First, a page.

People who think they are past their prime after they have crossed their 20s take heart. Scientists have discovered a very fascinating insight into the human body.
There are a lot of skills that we master in our 20s, and by the time we hit our 30s many feel our sporting, drinking, memorizing and frolicking days are over. While it’s generally assumed that our ability to think on our feet and quickly recall information declines as we get older too, a new research has positively shown that not all aspects of intelligence age in the same way.
Psychologists from Massachusetts Institute of Technology (MIT) and the Massachusetts General Hospital in America, realized that while cognitive skills peak during our high school and college days, others continue to improve even after we hit 40. Moreover, some mental skills will continue to stay sharp even when we hit retirement age.
To investigate how intelligence varies or changes with age, the psychologists tested 48,537 people between the ages of 10 and 89 who had visited the sites GamesWithWords.org and TestMyBrain.org. These websites conduct language, IQ, and memory tests that measure the participants’ emotion-recognition, working memory, number skills, and vocabulary.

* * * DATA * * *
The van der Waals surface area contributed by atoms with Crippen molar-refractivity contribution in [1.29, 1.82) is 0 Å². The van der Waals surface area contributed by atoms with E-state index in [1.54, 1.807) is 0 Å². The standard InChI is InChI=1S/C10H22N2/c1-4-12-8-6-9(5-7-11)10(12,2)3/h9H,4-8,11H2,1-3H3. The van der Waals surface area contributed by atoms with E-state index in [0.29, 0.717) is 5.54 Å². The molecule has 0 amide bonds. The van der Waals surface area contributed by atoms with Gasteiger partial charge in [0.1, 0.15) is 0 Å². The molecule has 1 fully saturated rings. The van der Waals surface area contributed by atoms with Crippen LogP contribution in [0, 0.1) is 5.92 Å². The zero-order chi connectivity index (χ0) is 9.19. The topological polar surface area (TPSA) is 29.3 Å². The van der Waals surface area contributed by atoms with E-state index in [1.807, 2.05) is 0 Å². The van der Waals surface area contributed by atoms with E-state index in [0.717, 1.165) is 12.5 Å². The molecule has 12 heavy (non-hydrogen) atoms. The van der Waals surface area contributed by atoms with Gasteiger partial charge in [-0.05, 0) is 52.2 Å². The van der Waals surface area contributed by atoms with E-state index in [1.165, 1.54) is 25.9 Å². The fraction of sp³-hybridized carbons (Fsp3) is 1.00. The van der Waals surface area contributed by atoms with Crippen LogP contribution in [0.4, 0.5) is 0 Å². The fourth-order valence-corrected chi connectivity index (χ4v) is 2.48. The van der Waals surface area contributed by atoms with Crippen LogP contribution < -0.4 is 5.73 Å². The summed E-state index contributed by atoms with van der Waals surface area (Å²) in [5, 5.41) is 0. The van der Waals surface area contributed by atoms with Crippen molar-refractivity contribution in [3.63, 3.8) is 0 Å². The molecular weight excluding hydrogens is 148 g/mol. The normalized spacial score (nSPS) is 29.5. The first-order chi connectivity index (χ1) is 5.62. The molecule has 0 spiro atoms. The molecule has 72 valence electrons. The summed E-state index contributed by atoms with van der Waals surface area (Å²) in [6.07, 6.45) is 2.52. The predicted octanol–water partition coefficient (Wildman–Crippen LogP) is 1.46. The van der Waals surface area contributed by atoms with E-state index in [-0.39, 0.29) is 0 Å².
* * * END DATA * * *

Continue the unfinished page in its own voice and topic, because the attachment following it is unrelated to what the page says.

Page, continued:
Having looked at the statistics, the researchers found that, depending on your definition of “intelligence,” the different types of mental skills peak at very different times throughout your life. Understandably, young participants mostly did the best on the number-to-symbol coding tasks, with a peak age of around 19 to 20-years-old. However, “working memory” peaked between the mid-20s and mid-30s, before starting to slowly decline.
Twenty-somethings were found to be exceptionally good at recognizing someone’s emotions from simply looking at a photo of their eyes. Interestingly, this ability simply kept on improving all the way up until the age of 48. Moreover, the ability to decipher someone’s emotional state of mind deteriorated very marginally. That partially explains why old people are generally so good at knowing what’s on our minds.
As for our vocabulary, if learned well in the formative years, the skill just kept getting better with age. The ability of being articulate generally peaked in the 60s or 70s, but astonishingly, the skill doesn’t seem to erode as we age further.
The study clearly shows that different parts of our intelligence peak at different times throughout our lives, shared the authors, Joshua K. Hartshorne and Laura T. Germine.
“At any given age, you’re getting better at some things, you’re getting worse at some other things, and you’re at a plateau at some other things.
“It paints a different picture of the way we change over the lifespan than psychology and neuroscience have traditionally painted”
[Image Credit | Taringa]